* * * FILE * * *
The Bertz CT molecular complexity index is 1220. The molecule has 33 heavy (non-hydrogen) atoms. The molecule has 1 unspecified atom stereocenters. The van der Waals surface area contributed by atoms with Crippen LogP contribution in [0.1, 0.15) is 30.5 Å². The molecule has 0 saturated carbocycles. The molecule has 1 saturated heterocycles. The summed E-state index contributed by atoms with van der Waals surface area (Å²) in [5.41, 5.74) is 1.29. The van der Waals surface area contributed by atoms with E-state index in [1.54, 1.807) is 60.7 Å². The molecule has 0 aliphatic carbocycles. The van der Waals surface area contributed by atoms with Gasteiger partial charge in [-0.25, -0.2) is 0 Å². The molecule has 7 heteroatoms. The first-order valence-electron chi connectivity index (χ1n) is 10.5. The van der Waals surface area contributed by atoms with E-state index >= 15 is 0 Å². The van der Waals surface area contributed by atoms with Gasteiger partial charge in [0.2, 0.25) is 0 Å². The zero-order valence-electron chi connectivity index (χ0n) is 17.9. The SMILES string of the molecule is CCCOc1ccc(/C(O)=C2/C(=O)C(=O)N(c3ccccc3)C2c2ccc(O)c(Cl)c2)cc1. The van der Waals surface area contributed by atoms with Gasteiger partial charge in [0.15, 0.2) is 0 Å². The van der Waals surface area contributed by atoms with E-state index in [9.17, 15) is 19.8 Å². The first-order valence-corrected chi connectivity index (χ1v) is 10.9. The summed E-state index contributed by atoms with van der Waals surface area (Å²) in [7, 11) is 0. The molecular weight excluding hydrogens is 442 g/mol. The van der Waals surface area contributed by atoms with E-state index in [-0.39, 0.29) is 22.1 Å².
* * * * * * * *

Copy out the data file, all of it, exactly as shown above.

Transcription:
The Bertz CT molecular complexity index is 1220. The molecule has 33 heavy (non-hydrogen) atoms. The molecule has 1 unspecified atom stereocenters. The van der Waals surface area contributed by atoms with Crippen LogP contribution in [0.1, 0.15) is 30.5 Å². The molecule has 0 saturated carbocycles. The molecule has 1 saturated heterocycles. The summed E-state index contributed by atoms with van der Waals surface area (Å²) in [5.41, 5.74) is 1.29. The van der Waals surface area contributed by atoms with E-state index in [1.54, 1.807) is 60.7 Å². The molecule has 0 aliphatic carbocycles. The van der Waals surface area contributed by atoms with Gasteiger partial charge in [-0.25, -0.2) is 0 Å². The molecule has 7 heteroatoms. The first-order valence-electron chi connectivity index (χ1n) is 10.5. The van der Waals surface area contributed by atoms with E-state index >= 15 is 0 Å². The van der Waals surface area contributed by atoms with Gasteiger partial charge in [0.2, 0.25) is 0 Å². The zero-order valence-electron chi connectivity index (χ0n) is 17.9. The SMILES string of the molecule is CCCOc1ccc(/C(O)=C2/C(=O)C(=O)N(c3ccccc3)C2c2ccc(O)c(Cl)c2)cc1. The van der Waals surface area contributed by atoms with Gasteiger partial charge in [0.15, 0.2) is 0 Å². The van der Waals surface area contributed by atoms with E-state index in [9.17, 15) is 19.8 Å². The first-order valence-corrected chi connectivity index (χ1v) is 10.9. The summed E-state index contributed by atoms with van der Waals surface area (Å²) in [7, 11) is 0. The molecular weight excluding hydrogens is 442 g/mol. The van der Waals surface area contributed by atoms with E-state index in [-0.39, 0.29) is 22.1 Å².